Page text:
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Learn more about the seals we are currently caring for at the Marine Mammal Stranding Center. Updates and photos will be added to each seal's gallery throughout their rehabilitation and release. Once a seal has been released, their release video and photos will be moved to the Recently Released Seals Gallery.
On February 12th we responded to a call for a seal pup lying in the middle of the 4x4 entrance to the North End of Brigantine. The pup was obscured in a tire rut, but fortunately an alert driver spotted her, blocking the path to protect her from getting run over until help arrived. The female Grey seal was immediately transported to the MMSC by our Stranding Technician. The pup was still partially covered with her white birth coat (lanugo) and weighed 28lbs. Upon examination, there was discharge from her eye and minor lacerations, so supportive care was started in our hospital. After several days of assist feeding, we are happy to say that she is now eating chunks of cut up fish on her own! She is also starting to show more interest in the head and tail pieces of the fish, so eating whole fish is the next step.
Grey seal #23-013 in Pen 2 of the Poolhouse
On February 5th this male Harbor seal was spotted on the beach in Long Branch with an open wound on his right front flipper, and lacerations on his right side. While we don't know exactly what caused his injuries, they were severe enough to require intervention. The injured seal was brought to the Marine Mammal Stranding Center where he was admitted into the ICU for supportive care. After our Veterinarian examined his wounds, a treatment plan was started to prevent infection. Despite his wounds, the approximately 1-2 year old seal is in good body condition, weighing in at 58lbs. This injured seal will stay in our hospital until his wounds have healed.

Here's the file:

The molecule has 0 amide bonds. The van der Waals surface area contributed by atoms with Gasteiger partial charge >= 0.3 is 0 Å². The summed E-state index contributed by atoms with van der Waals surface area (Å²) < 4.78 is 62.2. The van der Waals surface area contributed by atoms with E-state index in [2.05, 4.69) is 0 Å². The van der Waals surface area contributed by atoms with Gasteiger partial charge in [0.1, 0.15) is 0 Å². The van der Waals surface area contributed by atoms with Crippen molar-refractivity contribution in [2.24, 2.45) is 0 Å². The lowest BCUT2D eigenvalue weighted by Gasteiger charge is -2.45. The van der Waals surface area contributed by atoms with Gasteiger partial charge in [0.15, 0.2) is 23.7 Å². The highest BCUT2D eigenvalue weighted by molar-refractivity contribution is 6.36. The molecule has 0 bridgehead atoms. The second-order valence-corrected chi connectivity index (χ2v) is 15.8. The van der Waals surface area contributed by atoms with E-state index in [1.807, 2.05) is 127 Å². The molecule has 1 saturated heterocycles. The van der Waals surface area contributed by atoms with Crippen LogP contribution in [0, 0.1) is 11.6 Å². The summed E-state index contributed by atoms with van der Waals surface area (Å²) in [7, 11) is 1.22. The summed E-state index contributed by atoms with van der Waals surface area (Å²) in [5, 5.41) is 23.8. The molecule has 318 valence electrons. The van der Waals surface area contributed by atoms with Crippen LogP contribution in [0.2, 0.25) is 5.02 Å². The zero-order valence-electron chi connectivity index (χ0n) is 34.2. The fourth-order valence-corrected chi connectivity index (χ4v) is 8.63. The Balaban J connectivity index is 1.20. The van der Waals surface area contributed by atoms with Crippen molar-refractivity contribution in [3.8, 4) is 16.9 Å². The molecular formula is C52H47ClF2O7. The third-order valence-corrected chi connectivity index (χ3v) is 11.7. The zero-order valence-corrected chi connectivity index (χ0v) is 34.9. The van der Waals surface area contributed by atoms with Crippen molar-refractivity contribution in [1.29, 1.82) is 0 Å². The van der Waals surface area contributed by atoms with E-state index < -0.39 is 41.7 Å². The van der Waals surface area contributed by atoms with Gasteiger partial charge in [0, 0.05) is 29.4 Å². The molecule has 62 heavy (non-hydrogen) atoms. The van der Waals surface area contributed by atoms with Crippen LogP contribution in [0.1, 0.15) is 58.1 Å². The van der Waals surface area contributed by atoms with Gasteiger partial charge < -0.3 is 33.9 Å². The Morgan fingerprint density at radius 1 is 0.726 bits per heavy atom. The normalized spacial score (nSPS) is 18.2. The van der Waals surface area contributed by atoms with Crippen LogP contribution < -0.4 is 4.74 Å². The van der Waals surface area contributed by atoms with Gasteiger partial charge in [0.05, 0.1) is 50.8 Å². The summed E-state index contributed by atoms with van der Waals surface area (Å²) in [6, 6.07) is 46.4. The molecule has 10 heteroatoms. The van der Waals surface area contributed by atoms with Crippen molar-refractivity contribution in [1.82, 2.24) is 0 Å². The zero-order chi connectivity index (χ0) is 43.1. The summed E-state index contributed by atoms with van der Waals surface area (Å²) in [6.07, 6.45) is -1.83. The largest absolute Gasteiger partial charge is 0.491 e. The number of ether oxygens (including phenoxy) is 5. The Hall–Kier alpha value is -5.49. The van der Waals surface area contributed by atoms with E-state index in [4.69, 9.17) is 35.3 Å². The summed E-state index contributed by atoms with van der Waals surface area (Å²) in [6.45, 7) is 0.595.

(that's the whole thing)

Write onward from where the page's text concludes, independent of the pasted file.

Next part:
It is with heavy hearts we share that the male harbor seal from Long Branch that we have been caring for since February 5th has passed away. This seal stranded with a large open wound on his right front flipper, and lacerations on his right side. Although he initially showed signs of improvement, he did not fully regain his vigor and began to show signs of decline. Our veterinarian prescribed medications and liquid nutritional support. Despite the extraordinary efforts by our staff and veterinarians to nurse him back to health, he passed away on March 12th. A necropsy has been scheduled to help us further understand why he died. This is always the hardest part of animal rescue, while we know we can’t save them all, every loss still hurts. Thank you to our dedicated staff, volunteers and veterinarian for doing everything possible for this seal, and for keeping him comfortable in his final days. We know so many members of the public that were present when he stranded were hoping for his full recovery, and we want to thank all of you for caring about him.
Harbor seal #23-010 in the ICU
This male grey seal pup stranded at the beach entrance to the Holgate Natural Area on February 2nd. He was found resting near one of our "Give Seals Space" signs, so the person who found him knew exactly what to do! The pup was still partially covered with his white birth coat (lanugo) and had an injury on his left front flipper. Weighing only 30lbs, this pup is very underweight.